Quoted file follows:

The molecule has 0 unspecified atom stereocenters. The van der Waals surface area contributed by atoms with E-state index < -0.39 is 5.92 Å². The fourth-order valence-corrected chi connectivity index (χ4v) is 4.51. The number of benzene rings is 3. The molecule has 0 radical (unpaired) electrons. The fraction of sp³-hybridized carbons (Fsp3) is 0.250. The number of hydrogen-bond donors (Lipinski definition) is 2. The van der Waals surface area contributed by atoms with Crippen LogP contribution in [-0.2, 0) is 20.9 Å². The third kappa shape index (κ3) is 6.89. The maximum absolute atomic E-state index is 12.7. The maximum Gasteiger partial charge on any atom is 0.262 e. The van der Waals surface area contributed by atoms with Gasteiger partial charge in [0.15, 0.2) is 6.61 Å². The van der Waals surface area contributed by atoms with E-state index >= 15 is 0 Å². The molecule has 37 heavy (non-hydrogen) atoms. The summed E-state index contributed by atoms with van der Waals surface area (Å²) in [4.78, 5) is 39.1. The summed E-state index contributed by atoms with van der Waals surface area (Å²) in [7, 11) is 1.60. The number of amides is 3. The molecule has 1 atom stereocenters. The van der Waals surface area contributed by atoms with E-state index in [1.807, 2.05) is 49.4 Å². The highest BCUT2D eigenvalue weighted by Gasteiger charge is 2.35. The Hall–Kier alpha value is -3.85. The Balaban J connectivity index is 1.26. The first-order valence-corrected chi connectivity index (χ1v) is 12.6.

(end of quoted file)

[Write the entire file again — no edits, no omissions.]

The molecule has 0 unspecified atom stereocenters. The van der Waals surface area contributed by atoms with E-state index < -0.39 is 5.92 Å². The fourth-order valence-corrected chi connectivity index (χ4v) is 4.51. The number of benzene rings is 3. The molecule has 0 radical (unpaired) electrons. The fraction of sp³-hybridized carbons (Fsp3) is 0.250. The number of hydrogen-bond donors (Lipinski definition) is 2. The van der Waals surface area contributed by atoms with Crippen LogP contribution in [-0.2, 0) is 20.9 Å². The third kappa shape index (κ3) is 6.89. The maximum absolute atomic E-state index is 12.7. The maximum Gasteiger partial charge on any atom is 0.262 e. The van der Waals surface area contributed by atoms with Gasteiger partial charge in [0.15, 0.2) is 6.61 Å². The van der Waals surface area contributed by atoms with E-state index >= 15 is 0 Å². The molecule has 37 heavy (non-hydrogen) atoms. The summed E-state index contributed by atoms with van der Waals surface area (Å²) in [4.78, 5) is 39.1. The summed E-state index contributed by atoms with van der Waals surface area (Å²) in [7, 11) is 1.60. The number of amides is 3. The molecule has 1 atom stereocenters. The van der Waals surface area contributed by atoms with E-state index in [1.807, 2.05) is 49.4 Å². The highest BCUT2D eigenvalue weighted by Gasteiger charge is 2.35. The Hall–Kier alpha value is -3.85. The Balaban J connectivity index is 1.26. The first-order valence-corrected chi connectivity index (χ1v) is 12.6.